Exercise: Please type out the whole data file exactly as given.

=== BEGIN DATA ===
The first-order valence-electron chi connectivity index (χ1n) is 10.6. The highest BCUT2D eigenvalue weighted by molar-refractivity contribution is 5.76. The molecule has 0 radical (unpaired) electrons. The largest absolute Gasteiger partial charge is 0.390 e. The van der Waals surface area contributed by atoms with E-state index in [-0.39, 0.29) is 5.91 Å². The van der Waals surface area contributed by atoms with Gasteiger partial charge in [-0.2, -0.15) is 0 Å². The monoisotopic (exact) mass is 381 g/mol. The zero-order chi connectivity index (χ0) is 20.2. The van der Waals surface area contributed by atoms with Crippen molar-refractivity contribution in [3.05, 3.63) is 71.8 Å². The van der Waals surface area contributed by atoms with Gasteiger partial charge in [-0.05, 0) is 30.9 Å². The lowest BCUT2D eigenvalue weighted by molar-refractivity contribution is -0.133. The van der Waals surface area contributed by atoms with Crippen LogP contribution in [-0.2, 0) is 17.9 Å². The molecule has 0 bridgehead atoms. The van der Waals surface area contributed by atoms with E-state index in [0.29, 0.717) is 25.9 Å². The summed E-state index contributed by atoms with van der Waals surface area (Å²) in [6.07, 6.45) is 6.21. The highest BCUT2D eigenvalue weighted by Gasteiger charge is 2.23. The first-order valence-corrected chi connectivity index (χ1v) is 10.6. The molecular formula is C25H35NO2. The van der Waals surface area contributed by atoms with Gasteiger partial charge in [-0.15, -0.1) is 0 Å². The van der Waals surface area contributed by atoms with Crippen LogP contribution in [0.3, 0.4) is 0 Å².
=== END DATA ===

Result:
The first-order valence-electron chi connectivity index (χ1n) is 10.6. The highest BCUT2D eigenvalue weighted by molar-refractivity contribution is 5.76. The molecule has 0 radical (unpaired) electrons. The largest absolute Gasteiger partial charge is 0.390 e. The van der Waals surface area contributed by atoms with E-state index in [-0.39, 0.29) is 5.91 Å². The van der Waals surface area contributed by atoms with Gasteiger partial charge in [-0.2, -0.15) is 0 Å². The monoisotopic (exact) mass is 381 g/mol. The zero-order chi connectivity index (χ0) is 20.2. The van der Waals surface area contributed by atoms with Crippen molar-refractivity contribution in [3.05, 3.63) is 71.8 Å². The van der Waals surface area contributed by atoms with Gasteiger partial charge in [-0.05, 0) is 30.9 Å². The lowest BCUT2D eigenvalue weighted by molar-refractivity contribution is -0.133. The van der Waals surface area contributed by atoms with Crippen LogP contribution in [-0.2, 0) is 17.9 Å². The molecule has 0 bridgehead atoms. The van der Waals surface area contributed by atoms with E-state index in [0.29, 0.717) is 25.9 Å². The summed E-state index contributed by atoms with van der Waals surface area (Å²) in [6.07, 6.45) is 6.21. The highest BCUT2D eigenvalue weighted by Gasteiger charge is 2.23. The first-order valence-corrected chi connectivity index (χ1v) is 10.6. The molecular formula is C25H35NO2. The van der Waals surface area contributed by atoms with Gasteiger partial charge in [-0.15, -0.1) is 0 Å². The van der Waals surface area contributed by atoms with Crippen LogP contribution in [0.3, 0.4) is 0 Å².